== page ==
Best Banking Practices

Banking isn’t easy. You have thousands of institutions from which you can choose. Each one has a long list of disclosures, fine print, account requirements, and more. You also have to worry about fees and penalties for breaking any of these requirements.

Getting the most out of your banking can take some work. Follow these best practices to keep your money safe and make banking an easier experience.

What to Look For In a Bank

When you work so hard for the money you earn, you deserve to stash it with a bank with the best features. Here are some things to look for when choosing a financial institution.

Primary Account Types

With the wide variety of account types and other products and services available, looking through each bank’s catalog of offerings can become overwhelming.

Here are the types of accounts you’ll find at most financial institutions.

  • Checking: Checking accounts provide you easy access to cash for spending. You can withdraw your money by writing a check, using your debit card, visiting an automated teller machine (ATM), or using electronic funds transfer (such as if you were paying a bill online). Some checking accounts pay interest, but the rates are quite low.

  • Savings: Savings accounts are designed to help you save money. These typically limit you to six withdrawals a month per Federal Reserve Board Regulation D and don’t come with debit cards. All savings accounts pay interest. Many banks now offer high-yield savings accounts with interest rates that match or beat inflation in some cases. Consider savings account interest rates when choosing a bank.

  • Individual Retirement Accounts (IRAs): Traditional IRAs are retirement accounts that let you deduct your contributions from your taxes each year. Your contributions grow tax-deferred. In retirement, your traditional IRA withdrawals are taxed at your ordinary rate. Roth IRAs are the opposite: you make contributions with after-tax income, but your money grows tax-deferred, and retirement withdrawals are tax-free.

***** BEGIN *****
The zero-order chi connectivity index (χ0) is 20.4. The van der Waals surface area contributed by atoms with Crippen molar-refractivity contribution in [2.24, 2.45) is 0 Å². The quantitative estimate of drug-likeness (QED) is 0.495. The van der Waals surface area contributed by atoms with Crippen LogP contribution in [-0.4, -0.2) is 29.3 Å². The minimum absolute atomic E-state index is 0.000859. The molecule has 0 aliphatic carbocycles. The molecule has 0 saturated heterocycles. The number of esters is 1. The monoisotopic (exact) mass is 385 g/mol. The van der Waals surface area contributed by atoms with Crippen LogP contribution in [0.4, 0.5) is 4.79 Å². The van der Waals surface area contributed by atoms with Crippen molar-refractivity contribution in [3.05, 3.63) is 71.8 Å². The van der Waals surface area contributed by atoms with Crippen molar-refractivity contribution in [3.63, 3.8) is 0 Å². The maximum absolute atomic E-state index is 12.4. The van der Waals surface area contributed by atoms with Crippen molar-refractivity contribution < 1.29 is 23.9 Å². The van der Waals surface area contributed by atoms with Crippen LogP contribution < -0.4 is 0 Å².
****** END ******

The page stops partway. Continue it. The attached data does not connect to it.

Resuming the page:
• Brokerage Accounts: Through taxable brokerage accounts, you can invest for a variety of financial goals, such as retirement or your child’s college expenses. Many banks offer both managed portfolios — where the bank’s experts handle your investments for you — and self-directed trading.

  • Money Market: Money market accounts are interest-bearing accounts that blend features of checking and savings accounts. Interest rates are often similar to high-yield savings accounts, but they may be lower. You can write checks against your money market funds, but Regulation D again limits you to six withdrawals per month. Money market accounts typically have higher minimum balance requirements.

  • Certificates of Deposit (CDs): A CD is a time deposit, a financial product commonly sold by banks, thrift institutions, and credit unions. It lets you store away a lump sum deposit for a fixed amount of time, during which you cannot withdraw the money. In exchange for the lack of liquidity, CDs usually pay more interest than savings accounts. CDs can be helpful if you have extra cash you won’t need for a while and you want to beat inflation.

Account Balance Requirements

To draw in new customers, many banks now offer no minimum deposit — meaning you can open a checking account with $0. Once you open the account, you may have to meet a minimum balance and other requirements to avoid fees.


Fees are big business for banks — Bank of America, Chase, and Wells Fargo earned a substantial amounts in overdraft and ATM fees alone. Whether you’re hunting for a new bank, or looking to save on your expenses with your current bank, watch out for these common bank fees.

  • Account closure fees: Some banks will charge you for closing your account within a specific time frame after opening the account.

  • Minimum balance/maintenance fee: Many banks will waive your maintenance fee if you maintain a specified minimum daily balance, or if your direct deposits total a specific amount each month. Each bank defines direct deposit a bit differently, so call your bank to confirm that deposits made to your account count.

  • Overdraft fee: Banks charge these when your account balance dips below $0 due to a transaction or transfer. You typically have one day to initiate a transfer to cover the balance.

  • Out-of-network ATM fee: If you use an ATM that is not your bank’s, you’ll pay an out-of-network ATM fee. Some banks reimburse you for these fees.

  • Paper statement fee: Switch over to paperless billing to avoid these fees.

  • Wire transfer fees: Wiring allows you to send money fast, but you’ll pay a steep fee for the convenience.

Rewards and Perks (For Debit Cards)